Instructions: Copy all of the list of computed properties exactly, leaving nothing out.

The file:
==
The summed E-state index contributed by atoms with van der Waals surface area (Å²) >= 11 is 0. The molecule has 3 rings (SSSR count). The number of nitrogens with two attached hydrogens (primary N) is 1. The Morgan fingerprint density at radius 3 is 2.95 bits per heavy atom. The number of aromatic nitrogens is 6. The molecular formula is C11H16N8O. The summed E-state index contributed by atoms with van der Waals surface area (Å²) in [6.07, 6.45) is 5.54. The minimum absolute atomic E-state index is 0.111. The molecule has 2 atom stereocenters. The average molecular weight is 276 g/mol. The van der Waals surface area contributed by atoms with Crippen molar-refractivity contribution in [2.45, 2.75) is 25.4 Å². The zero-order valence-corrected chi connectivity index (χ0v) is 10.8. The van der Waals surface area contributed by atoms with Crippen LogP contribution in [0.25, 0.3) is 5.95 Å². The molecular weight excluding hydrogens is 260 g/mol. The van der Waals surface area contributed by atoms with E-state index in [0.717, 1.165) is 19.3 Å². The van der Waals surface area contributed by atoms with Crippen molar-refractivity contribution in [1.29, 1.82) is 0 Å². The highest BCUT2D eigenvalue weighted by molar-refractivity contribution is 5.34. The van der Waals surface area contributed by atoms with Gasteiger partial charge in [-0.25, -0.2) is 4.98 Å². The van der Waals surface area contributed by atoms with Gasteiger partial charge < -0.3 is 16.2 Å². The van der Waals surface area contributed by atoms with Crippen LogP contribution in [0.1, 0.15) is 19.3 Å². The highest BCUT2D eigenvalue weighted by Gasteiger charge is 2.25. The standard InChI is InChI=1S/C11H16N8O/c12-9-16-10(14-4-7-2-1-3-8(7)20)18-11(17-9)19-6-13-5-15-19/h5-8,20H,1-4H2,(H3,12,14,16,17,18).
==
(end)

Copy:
The summed E-state index contributed by atoms with van der Waals surface area (Å²) >= 11 is 0. The molecule has 3 rings (SSSR count). The number of nitrogens with two attached hydrogens (primary N) is 1. The Morgan fingerprint density at radius 3 is 2.95 bits per heavy atom. The number of aromatic nitrogens is 6. The molecular formula is C11H16N8O. The summed E-state index contributed by atoms with van der Waals surface area (Å²) in [6.07, 6.45) is 5.54. The minimum absolute atomic E-state index is 0.111. The molecule has 2 atom stereocenters. The average molecular weight is 276 g/mol. The van der Waals surface area contributed by atoms with Crippen molar-refractivity contribution in [2.45, 2.75) is 25.4 Å². The zero-order valence-corrected chi connectivity index (χ0v) is 10.8. The van der Waals surface area contributed by atoms with Crippen LogP contribution in [0.25, 0.3) is 5.95 Å². The molecular weight excluding hydrogens is 260 g/mol. The van der Waals surface area contributed by atoms with E-state index in [0.717, 1.165) is 19.3 Å². The van der Waals surface area contributed by atoms with Crippen molar-refractivity contribution in [1.29, 1.82) is 0 Å². The highest BCUT2D eigenvalue weighted by molar-refractivity contribution is 5.34. The van der Waals surface area contributed by atoms with Gasteiger partial charge in [-0.25, -0.2) is 4.98 Å². The van der Waals surface area contributed by atoms with Gasteiger partial charge < -0.3 is 16.2 Å². The van der Waals surface area contributed by atoms with Crippen LogP contribution in [0.1, 0.15) is 19.3 Å². The highest BCUT2D eigenvalue weighted by Gasteiger charge is 2.25. The standard InChI is InChI=1S/C11H16N8O/c12-9-16-10(14-4-7-2-1-3-8(7)20)18-11(17-9)19-6-13-5-15-19/h5-8,20H,1-4H2,(H3,12,14,16,17,18).